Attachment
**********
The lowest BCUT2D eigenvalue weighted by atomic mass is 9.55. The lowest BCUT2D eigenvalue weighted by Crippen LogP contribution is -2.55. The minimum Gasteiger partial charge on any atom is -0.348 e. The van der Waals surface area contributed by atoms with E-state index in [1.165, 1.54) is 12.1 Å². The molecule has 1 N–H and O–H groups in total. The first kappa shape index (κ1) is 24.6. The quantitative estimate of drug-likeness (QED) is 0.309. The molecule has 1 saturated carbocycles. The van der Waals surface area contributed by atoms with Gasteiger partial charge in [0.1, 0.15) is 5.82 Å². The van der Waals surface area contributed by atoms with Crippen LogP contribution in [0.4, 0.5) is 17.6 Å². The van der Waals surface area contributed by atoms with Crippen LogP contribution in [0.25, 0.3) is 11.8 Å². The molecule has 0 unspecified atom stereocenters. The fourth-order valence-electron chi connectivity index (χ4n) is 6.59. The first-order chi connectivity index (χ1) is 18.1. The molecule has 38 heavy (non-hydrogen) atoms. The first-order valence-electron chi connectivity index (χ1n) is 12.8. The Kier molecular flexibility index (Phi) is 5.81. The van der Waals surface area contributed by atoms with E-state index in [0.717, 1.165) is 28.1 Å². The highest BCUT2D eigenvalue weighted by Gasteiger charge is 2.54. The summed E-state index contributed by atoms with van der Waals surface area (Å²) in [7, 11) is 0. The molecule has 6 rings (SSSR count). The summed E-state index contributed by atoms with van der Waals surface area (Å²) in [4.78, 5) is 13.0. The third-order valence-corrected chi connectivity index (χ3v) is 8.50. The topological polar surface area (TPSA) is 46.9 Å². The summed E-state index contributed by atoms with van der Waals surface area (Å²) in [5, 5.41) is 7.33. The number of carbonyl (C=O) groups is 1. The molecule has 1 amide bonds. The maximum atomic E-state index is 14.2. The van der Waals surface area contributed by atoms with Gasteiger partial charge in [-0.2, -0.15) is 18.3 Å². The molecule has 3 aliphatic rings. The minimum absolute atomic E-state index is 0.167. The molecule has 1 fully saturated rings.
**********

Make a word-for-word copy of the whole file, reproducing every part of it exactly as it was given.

The lowest BCUT2D eigenvalue weighted by atomic mass is 9.55. The lowest BCUT2D eigenvalue weighted by Crippen LogP contribution is -2.55. The minimum Gasteiger partial charge on any atom is -0.348 e. The van der Waals surface area contributed by atoms with E-state index in [1.165, 1.54) is 12.1 Å². The molecule has 1 N–H and O–H groups in total. The first kappa shape index (κ1) is 24.6. The quantitative estimate of drug-likeness (QED) is 0.309. The molecule has 1 saturated carbocycles. The van der Waals surface area contributed by atoms with Gasteiger partial charge in [0.1, 0.15) is 5.82 Å². The van der Waals surface area contributed by atoms with Crippen LogP contribution in [0.4, 0.5) is 17.6 Å². The van der Waals surface area contributed by atoms with Crippen LogP contribution in [0.25, 0.3) is 11.8 Å². The molecule has 0 unspecified atom stereocenters. The fourth-order valence-electron chi connectivity index (χ4n) is 6.59. The first-order chi connectivity index (χ1) is 18.1. The molecule has 38 heavy (non-hydrogen) atoms. The first-order valence-electron chi connectivity index (χ1n) is 12.8. The Kier molecular flexibility index (Phi) is 5.81. The van der Waals surface area contributed by atoms with E-state index in [0.717, 1.165) is 28.1 Å². The highest BCUT2D eigenvalue weighted by Gasteiger charge is 2.54. The summed E-state index contributed by atoms with van der Waals surface area (Å²) in [7, 11) is 0. The molecule has 6 rings (SSSR count). The summed E-state index contributed by atoms with van der Waals surface area (Å²) in [4.78, 5) is 13.0. The third-order valence-corrected chi connectivity index (χ3v) is 8.50. The topological polar surface area (TPSA) is 46.9 Å². The summed E-state index contributed by atoms with van der Waals surface area (Å²) in [5, 5.41) is 7.33. The number of carbonyl (C=O) groups is 1. The molecule has 1 amide bonds. The maximum atomic E-state index is 14.2. The van der Waals surface area contributed by atoms with Gasteiger partial charge in [-0.2, -0.15) is 18.3 Å². The molecule has 3 aliphatic rings. The minimum absolute atomic E-state index is 0.167. The molecule has 1 fully saturated rings.